Julia Steckeler

Julia Steckeler joined MedicalMountains in December 2014 as a cluster manager. In 2018 she was appointed as CEO. She is committed to the political representation of the cluster's interests with a particular focus on making the voices of the many SME's heard. She further focuses on developing and leading joint projects, trainings and alliances that aim on a more pragmatic but secure implementation of regulatory requirements. Julia holds a Masters degree in Marketing from the University of Sheffield and a bachelor's degree in International Business Administration which she obtained in a dual study programme at Karl Storz.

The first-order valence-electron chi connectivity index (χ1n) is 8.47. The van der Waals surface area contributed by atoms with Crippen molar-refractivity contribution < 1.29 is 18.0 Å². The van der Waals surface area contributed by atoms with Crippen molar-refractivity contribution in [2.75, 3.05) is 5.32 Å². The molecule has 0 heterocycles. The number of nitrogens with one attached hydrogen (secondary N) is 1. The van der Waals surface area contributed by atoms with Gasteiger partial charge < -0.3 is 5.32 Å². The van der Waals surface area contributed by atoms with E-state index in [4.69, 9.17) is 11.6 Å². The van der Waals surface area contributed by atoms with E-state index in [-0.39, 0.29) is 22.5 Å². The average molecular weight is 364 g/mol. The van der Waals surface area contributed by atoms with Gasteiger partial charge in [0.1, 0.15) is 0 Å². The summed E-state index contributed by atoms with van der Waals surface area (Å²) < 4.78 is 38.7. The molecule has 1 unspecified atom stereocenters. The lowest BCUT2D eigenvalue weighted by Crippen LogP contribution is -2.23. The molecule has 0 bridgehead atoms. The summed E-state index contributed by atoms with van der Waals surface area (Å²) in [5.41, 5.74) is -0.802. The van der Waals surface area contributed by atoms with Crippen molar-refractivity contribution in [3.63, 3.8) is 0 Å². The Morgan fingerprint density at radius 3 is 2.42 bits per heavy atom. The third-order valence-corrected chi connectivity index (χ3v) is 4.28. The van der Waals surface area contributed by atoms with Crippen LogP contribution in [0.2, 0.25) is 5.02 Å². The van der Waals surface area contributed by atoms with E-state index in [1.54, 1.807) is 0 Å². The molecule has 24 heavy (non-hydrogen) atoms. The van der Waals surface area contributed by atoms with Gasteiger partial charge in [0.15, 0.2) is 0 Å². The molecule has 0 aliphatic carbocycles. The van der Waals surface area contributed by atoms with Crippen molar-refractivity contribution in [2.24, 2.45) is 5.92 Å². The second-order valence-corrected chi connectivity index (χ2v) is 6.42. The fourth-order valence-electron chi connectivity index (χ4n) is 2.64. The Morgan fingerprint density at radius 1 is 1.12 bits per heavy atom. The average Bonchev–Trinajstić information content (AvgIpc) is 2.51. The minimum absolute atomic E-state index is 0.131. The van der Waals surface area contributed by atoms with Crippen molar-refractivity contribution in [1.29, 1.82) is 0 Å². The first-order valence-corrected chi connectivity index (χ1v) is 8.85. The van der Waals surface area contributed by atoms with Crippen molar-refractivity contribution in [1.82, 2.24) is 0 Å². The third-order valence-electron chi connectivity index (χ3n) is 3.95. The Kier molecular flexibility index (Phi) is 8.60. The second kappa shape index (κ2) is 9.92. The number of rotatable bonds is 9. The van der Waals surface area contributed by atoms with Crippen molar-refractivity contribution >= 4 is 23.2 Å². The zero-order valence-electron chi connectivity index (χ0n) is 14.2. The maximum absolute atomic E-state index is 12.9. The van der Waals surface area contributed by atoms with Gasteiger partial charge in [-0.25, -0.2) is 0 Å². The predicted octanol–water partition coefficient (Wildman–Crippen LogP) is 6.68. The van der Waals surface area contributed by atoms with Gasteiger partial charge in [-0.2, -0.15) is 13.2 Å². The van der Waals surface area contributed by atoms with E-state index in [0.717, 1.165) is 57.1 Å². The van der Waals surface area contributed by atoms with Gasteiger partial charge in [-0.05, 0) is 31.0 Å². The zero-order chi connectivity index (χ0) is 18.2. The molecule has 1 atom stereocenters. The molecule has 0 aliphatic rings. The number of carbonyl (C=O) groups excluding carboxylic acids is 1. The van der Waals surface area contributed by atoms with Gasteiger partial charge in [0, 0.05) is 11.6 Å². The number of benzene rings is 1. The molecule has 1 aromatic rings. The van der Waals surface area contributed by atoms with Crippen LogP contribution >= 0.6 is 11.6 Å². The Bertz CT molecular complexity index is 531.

On 26 th of May 2021 the EU Medical Device Regulation (MDR) became fully applicable. It is a modern piece of legislation that strives to ’ establish a robust, transparent, predictable and sustainable regulatory framework for medical devices which ensures a high level of safety and health whilst supporting innovation’ . It further aims ’to ensure the smooth functioning of the internal market as regards medical devices, taking as a base a high level of protection of health for patients and users, and taking into account the small- and medium-sized enterprises that are active in this sector’. ’ Both objectives are being pursued simultaneously and are inseparably linked whilst one not being secondary to the other ’, it states . I could not agree more with these phrases. There are two main objectives that are inextricably linked and need to be balanced: safety and innovation are mutually dependent. Fortunately, there are thousands of innovative ideas designed to improve people’s lives. The European Patent Office (EPO) [1] data for 2020 shows that the medical technology sector made the highest numbers of applications – 14,295 to be precise – putting it ahead of digital communication, electrical machinery, energy, transport, pharmaceuticals, and others. But the medtech industry is telling me a different story about the future! Many innovation projects in times of implementation of the MDR are being abandoned while improvements to existing products are no longer being made. Where manufacturers are seeking regulatory approval of medtech innovations, geographies beyond Europe with faster and more predictable pathways (e.g., in the US and others) tend to be preferred, at least for now. We are facing an imbalance between the above-mentioned goals of the MDR. More and more often I hear that products that are certified under the provisions of the old directives pose a...